It seems that the Jewish-speaking, Palestinian Jews were failing to meet the needs of the Greek-speaking, foreign Jews. The matter was brought to the attention of the apostles who summoned everyone together to address them. It doesn’t seem that there was malicious intent – it may just have been an oversight, or that the apostles who were in charge of distributing food were over-worked (see 4:33-35). The apostles didn’t want to lose any more of their time, so they asked the people to pick seven men who will look after the matter. The qualifications seem to be a godly character, someone who is clearly full of the Holy Spirit and someone who is wise (the first and last of which will be a result of the Spirit’s action). It might seem odd that these things are needed to distribute food, but the New Testament principal is that those in any leadership must be good examples to believers and non-believers alike. The apostles saw their calling as being prayer and the “ministry of the word”, ie. preaching and teaching.

Everyone liked the idea and they picked out seven men. I would guess that Steven is given the most intention in the list because he will quickly become an important character in Acts, not to suggest that the other six were not full of faith or the Spirit. He may, though, have been the leader of these seven as Peter was the leader of the twelve. The apostles prayed for the new leaders and “laid their hands on them”. To be honest, I’m not sure what laying of hands actually signifies, but it seems here to be a blessing by the apostles of the new ministry of the seven and to signify that these men will have a special gifting and role in the church. From 8:1-5, though, we can see that these men (Philip in particular) did not become apostles. It seems that appointing the new leaders was successful – the next verse talks about continued growth of the “word of God”.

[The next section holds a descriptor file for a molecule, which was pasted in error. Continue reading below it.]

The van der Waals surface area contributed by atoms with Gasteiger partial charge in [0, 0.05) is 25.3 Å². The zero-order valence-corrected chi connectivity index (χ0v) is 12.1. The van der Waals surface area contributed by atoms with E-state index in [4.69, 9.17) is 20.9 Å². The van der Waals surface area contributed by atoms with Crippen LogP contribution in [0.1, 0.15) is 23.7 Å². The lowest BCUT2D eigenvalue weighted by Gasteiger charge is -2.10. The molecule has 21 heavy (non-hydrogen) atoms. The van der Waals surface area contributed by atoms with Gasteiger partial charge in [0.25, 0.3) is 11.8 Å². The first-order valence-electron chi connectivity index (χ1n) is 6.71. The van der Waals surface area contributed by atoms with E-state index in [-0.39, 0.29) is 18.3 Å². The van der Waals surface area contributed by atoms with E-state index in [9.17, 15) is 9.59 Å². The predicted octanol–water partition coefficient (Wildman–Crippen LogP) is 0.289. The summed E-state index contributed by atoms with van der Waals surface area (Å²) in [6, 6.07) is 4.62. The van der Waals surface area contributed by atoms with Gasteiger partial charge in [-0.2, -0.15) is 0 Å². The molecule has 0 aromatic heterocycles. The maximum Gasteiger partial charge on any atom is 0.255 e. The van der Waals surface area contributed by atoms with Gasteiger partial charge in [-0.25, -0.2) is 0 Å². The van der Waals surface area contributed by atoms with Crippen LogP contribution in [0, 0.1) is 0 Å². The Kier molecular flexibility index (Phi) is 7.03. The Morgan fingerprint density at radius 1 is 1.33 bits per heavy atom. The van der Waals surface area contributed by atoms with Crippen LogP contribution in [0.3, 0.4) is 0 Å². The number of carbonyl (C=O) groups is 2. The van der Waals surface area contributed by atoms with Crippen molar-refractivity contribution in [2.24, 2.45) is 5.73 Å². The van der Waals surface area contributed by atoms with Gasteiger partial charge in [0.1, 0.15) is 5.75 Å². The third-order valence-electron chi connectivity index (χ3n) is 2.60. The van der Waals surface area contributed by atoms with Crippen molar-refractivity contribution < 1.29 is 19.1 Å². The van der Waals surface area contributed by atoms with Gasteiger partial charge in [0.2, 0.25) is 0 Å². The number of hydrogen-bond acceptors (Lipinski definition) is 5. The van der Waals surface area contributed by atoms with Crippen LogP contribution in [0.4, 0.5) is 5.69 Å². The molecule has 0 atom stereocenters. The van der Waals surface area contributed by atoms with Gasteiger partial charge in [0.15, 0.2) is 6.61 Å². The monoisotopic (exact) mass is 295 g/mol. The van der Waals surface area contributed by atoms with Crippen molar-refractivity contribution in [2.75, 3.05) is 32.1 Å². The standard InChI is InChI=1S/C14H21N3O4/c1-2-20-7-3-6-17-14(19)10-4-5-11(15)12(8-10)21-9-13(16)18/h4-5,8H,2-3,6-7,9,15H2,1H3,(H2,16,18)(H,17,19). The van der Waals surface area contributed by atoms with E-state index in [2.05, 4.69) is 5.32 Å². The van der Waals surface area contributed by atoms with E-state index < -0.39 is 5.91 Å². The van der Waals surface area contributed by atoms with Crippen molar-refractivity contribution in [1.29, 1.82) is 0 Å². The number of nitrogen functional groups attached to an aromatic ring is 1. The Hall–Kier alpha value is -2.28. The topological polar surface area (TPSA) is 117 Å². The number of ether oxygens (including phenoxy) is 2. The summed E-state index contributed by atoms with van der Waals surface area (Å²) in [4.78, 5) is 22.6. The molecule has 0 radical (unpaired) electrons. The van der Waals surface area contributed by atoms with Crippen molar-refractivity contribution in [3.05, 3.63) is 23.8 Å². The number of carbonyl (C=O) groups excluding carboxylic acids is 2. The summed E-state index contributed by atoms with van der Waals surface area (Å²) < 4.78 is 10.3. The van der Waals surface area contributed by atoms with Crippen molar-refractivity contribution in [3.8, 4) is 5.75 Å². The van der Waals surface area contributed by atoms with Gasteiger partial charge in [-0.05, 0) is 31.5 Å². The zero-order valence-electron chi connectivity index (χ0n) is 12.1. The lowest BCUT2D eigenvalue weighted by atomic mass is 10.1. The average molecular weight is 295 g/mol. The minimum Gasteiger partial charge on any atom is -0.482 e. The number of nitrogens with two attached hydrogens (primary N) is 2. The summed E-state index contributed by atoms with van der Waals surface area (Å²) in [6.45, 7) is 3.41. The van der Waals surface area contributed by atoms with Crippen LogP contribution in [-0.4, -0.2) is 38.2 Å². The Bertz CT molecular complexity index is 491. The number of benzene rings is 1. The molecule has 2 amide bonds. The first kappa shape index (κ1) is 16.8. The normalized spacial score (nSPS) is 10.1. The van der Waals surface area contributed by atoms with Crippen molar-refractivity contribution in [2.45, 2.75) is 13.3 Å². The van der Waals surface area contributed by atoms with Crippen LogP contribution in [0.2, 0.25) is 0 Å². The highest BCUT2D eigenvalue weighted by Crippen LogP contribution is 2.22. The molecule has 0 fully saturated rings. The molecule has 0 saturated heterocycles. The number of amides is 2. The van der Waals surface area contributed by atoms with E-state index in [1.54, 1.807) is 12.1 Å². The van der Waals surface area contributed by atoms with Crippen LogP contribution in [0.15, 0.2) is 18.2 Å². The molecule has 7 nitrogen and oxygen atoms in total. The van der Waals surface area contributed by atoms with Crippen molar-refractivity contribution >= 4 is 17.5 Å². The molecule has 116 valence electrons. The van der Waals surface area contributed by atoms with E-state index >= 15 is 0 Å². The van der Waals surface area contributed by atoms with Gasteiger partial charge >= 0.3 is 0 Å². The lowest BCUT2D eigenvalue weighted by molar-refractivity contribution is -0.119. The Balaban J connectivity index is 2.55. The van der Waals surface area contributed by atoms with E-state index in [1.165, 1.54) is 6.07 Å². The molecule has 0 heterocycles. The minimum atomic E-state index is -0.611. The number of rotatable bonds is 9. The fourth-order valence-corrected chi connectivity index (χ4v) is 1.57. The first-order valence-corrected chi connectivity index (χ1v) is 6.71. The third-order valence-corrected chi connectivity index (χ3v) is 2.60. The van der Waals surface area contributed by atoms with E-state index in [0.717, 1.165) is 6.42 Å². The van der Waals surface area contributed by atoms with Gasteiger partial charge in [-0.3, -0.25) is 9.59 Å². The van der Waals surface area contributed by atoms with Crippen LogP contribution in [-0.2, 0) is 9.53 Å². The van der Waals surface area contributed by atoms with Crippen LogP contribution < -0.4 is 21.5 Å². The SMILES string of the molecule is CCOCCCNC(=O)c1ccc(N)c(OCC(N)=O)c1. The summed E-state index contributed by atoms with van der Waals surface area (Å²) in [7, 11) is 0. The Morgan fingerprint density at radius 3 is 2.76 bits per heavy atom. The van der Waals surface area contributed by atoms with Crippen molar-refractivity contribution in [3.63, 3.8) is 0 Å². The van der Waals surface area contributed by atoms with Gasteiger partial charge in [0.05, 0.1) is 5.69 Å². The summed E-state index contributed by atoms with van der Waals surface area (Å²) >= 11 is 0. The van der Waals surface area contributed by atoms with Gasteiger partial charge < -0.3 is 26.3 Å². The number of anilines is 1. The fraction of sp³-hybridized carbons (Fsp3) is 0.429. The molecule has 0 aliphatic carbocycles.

And with that, this section of Acts closes. There is still more action in Jerusalem, but from now on the focus is not just on the one city. The reader has been prepared for this by Luke’s first reference to non-Hebrew believers in 6:1, so the jump to non-Jewish believers is less surprising. In Luke’s summary of the section since 3:1, he emphasises the work in Jerusalem once more by referring to the city by name and referring to the “great many” priests who “became obedient to the faith”.

Heavenly Father, as I look over the work of your apostles and your Spirit in Jerusalem from Pentecost to here, it’s amazing the boldness and the growth and the faithfulness and the generosity which you gave to your church. I pray that by the same Spirit, I will grow to act in the same way with my life, and will be full of the Spirit and of faith. Amen.


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